As I lurch toward my nineteenth nerd anniversary I am still picking up the old second edition Orks where they can be found at bargain prices. The cards and templates for second edition – well, most of them – arrived the other day. No card counters but as a former Warmachine and Magic player I am blessed with an abundance of beads and tokens. No flamer template either but I think the plastic one’s more or less the same size. Rulebooks currently reside on the (rubbish) Kindle with the exception of the Ork Codex, which could be had for a fiver and of which a decent scan was not forthcoming. Sadly – very sa-a-a-a-dly – I could still identify the original batch of funny-shaped dice I bought in ’95 among the collection, and the more recent special-dice-for-playing-Inquisitor-with ones to boot. I think all I need now is heavy weapons for the Ork footsloggers, a set of Sustained Fire dice and an Artillery die, unless Hark’s hidden the old one somewhere. Wouldn’t put it past the minx.
I’d take all this stuff to BOYL except a) hardly any of it’s painted and that’s not the Way and b) I’m entertaining someone better-looking than everyone in the Oldhammer movement (except me and possibly Curis) next weekend. Heigh ho. Maybe 2016. Anyway, here’s a bunch of things I’ve read/seen and thought were interesting. Enjoy.
Some of North Star’s wizards for Frostgrave, which looks like an interesting little game: a Mordheim-covered-in-ice aesthetic, and a sense that it’s like the Ars Magica of warband-scale wargaming.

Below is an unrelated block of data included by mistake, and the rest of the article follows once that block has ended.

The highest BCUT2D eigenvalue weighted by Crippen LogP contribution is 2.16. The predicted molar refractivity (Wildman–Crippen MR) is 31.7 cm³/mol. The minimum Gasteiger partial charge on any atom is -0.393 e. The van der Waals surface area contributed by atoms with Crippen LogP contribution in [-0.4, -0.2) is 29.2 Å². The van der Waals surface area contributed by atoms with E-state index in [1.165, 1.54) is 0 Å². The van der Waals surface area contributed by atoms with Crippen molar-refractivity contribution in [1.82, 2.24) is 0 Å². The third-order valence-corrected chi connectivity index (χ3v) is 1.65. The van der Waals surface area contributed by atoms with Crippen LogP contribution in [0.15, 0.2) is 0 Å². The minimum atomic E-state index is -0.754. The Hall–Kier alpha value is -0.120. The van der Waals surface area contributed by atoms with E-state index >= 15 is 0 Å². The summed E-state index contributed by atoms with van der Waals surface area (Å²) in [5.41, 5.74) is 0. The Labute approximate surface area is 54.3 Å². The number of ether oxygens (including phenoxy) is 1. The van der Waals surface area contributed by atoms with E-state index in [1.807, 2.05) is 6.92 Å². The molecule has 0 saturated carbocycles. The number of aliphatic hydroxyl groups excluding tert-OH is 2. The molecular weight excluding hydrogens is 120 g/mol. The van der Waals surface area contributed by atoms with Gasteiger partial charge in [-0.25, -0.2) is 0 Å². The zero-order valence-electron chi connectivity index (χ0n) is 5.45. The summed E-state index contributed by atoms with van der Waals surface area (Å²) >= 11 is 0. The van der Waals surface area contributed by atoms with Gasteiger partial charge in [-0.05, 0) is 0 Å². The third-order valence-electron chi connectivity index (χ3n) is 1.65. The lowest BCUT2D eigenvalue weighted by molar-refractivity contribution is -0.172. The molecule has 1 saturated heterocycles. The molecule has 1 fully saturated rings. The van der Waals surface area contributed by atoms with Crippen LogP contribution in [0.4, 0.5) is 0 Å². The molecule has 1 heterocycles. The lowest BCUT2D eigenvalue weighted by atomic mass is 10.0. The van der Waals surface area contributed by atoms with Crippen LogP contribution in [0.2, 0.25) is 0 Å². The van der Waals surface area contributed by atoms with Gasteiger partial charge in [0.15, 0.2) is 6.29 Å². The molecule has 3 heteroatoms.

A review of the Crescent and the Cross for SAGA, which I will get around to playing any month now.
A theory piece on game theory, movement, and perhaps why X-Wing is so damn popular. (Note: I am old-fashioned and like those ‘perfect information’ games where I have time for a gentleman’s half in between turns.)
Saladin Ahmed and Joe Abercrombie on different societies in fantasy. Ahmed’s short stories in Engraved On The Eye are very good and I must read him in long form at some stage. I haven’t read Abercrombie but he seems pretty sharp.
At long last, the oddities of WoW-RP are starting to make sense to me: the Scandinavian traditions around roleplaying are quite different from what I’m used to, and the EU RP servers have a lot of cool Swedes hanging around.
A different way of mapping space on the tabletop during RPG sessions – one less preoccupied with the nitty-gritty of who is how far away from whom and whether or not someone can reach a given point in one turn or two, and more on what’s in the space and how it can be interacted with, but it doesn’t totally abandon the idea of distance, radius, area of effect and so on. A nice compromise? I’ll have to try it out.